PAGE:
(CNN PRODUCER NOTE     APizm is a photography instructor for the Frank Lloyd Wright Foundation at Taliesin West in Phoenix, Arizona, and has been following the story for a while. He first reported on it in early October, when the David and Gladys Wright house was facing demolition.)

 For more information see: www.savewright.org
For more images see: www.APizm.com

*********

I would love to know who the ‘anonymous’ purchaser is…could it be James N. Pritzker, the owner of the Emil Bach House just a block and a half north of my building here in Rogers Park?  Frank Lloyd Wright built the Bach House in 1915, and much to everyone’s surprise, it is undergoing a very heavy rehab, begun about two months ago.

The Emil Bach House, designed by Frank Lloyd Wright and built in 1915.

The Emil Bach House, designed by Frank Lloyd Wright and built in 1915.  Image taken 15DEC2012, copyright http://www.anotherthousandwords.wordpress.com

 

 

As you see, many of the windows have been removed.  When I spoke in 2007 with Mr. Pritzker’s secretary, who was occupying the house at the time, I was told that they hoped to re-do the windows, as they had obtained Mr. Wright’s original drawings for the Wrightian-style stained glass.  I hate to assume anything but, it does look as if the stained glass windows will be in place soon enough, as will other ‘original’ amenities and some new as well!

Kudos to Mr. Pritzker, who also owns the building at the left (The Cats Cradle Bed and Breakfast) and the tall building behind (The Farcroft, a 12+ story former apartment building which has been undergoing a total gut rehab for over a year now).

If you thought Hallowe’en was scary…

…how about this?  The building is the Farcroft, just a bit less than two blocks north, which has been undergoing a gut rehab for the past 11 months or so.

It’s twelve stories, plus the tower room at the front.  Every window is new, and the lighter, bricked-in spaces used to be the entry doors to a fire escape, which I believe will now be on the west (left) side of the structure.  Look closely at the scaffolding on the left; as a matter of fact, I’ll provide a closer look:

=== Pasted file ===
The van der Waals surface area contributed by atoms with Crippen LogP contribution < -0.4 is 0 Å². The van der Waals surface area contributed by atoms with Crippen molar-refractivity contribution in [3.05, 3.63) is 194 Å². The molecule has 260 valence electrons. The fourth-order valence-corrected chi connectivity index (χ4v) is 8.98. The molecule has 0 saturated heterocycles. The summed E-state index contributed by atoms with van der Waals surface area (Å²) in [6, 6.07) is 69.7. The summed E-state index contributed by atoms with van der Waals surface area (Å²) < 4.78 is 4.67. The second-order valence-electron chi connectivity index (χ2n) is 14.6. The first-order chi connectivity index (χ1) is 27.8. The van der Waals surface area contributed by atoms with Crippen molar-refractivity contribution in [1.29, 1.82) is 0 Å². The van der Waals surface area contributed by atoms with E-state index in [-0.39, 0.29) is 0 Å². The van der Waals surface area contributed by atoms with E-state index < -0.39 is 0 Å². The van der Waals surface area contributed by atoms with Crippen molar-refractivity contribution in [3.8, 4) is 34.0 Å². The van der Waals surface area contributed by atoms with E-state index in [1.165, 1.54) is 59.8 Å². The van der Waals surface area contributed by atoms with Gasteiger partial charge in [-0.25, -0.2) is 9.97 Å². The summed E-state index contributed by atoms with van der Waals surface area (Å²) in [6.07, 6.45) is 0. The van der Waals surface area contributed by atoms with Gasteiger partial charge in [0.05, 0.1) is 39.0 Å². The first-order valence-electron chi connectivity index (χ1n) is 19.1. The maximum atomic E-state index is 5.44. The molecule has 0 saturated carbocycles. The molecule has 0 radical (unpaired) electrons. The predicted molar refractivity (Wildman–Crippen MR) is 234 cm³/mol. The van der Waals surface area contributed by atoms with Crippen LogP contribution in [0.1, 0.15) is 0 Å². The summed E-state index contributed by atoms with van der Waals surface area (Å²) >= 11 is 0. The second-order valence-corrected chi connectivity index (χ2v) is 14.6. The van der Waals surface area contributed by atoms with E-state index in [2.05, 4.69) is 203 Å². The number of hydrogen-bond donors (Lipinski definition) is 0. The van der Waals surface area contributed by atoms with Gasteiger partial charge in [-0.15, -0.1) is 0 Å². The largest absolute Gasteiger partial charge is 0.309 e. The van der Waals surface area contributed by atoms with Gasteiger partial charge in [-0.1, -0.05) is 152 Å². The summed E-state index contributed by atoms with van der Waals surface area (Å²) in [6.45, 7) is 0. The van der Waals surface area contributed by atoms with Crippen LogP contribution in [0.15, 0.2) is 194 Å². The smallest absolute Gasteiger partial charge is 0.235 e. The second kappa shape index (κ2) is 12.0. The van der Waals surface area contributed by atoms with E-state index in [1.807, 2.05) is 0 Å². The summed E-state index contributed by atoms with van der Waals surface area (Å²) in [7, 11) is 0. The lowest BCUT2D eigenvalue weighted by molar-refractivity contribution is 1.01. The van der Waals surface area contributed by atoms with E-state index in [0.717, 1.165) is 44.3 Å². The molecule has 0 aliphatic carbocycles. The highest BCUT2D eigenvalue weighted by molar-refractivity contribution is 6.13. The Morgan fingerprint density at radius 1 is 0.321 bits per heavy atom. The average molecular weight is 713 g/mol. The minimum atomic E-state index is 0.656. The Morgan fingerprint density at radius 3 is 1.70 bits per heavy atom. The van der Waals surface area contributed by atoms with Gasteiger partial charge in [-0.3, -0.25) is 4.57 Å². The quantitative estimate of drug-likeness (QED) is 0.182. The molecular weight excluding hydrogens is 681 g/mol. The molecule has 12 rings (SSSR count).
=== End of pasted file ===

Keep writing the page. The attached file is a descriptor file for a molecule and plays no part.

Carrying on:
Yes, that’s a workman, who spent approximately five days building this scaffold…by himself!  Here’s a shot of him taking a break (yes, he is tethered) and looking out to the west, which must be a great view…he can probably see past Skokie all the way to Des Plaines, and most likely all the way south past the Loop and Downtown Chicago.

Back when I first began working as a Scenic and Lighting Designer, I had to train myself to overcome my fear of heights.  It took several months, but I could finally climb and work in a 35 foot high lift, hanging, cabling and focusing lighting instruments…but 100 feet is a bit TOO high, especially when all one has is a plank to stand on and open air to step over!

I took a walk over early that evening, just to capture some images from the ground, and found he had built the scaffold twice as wide along the front of Farcroft as well.

The Farcroft and many other properties in the Rogers Park neighborhood are owned by James N. Pritzker, a member of the family which owns the Hyatt Hotels.  He believes in restoration, and certainly the crews he has hired are hard-working and doing a marvelous job here.  I snuck under the ground floor scaffold and took some shots of the lobby and front office area, which I shall present another time…and it’s too early to get a definite finish date, so I’ll keep checking, and hopefully arrange permission to get some interior shots as well.

I’d love to capture the view from that lovely tower room, which I prefer to call ‘Rapunzel’s Place’!

From my window: Special Delivery

At around 9:30, I heard a tremendous noise…and grabbed the camera, of course.  As I peeked through drawn blinds, this is what I saw, only a block and half away…

 

…delivering heavy equipment (A/C and such) to the Farcroft, a 12 story apartment building, owned by James N. Pritzker.  The gut rehab has been going on for most of this year…and they are a long way from the finish!

The helo made four quick trips and the noise ceased, unlike the other day, when I photo’d another helo, thinking it was the Chicago Police Department assisting in a lake rescue.  When I uploaded the shot, it became apparent that someone was just shooting video or pix, as this helo hovered for about 20 minutes.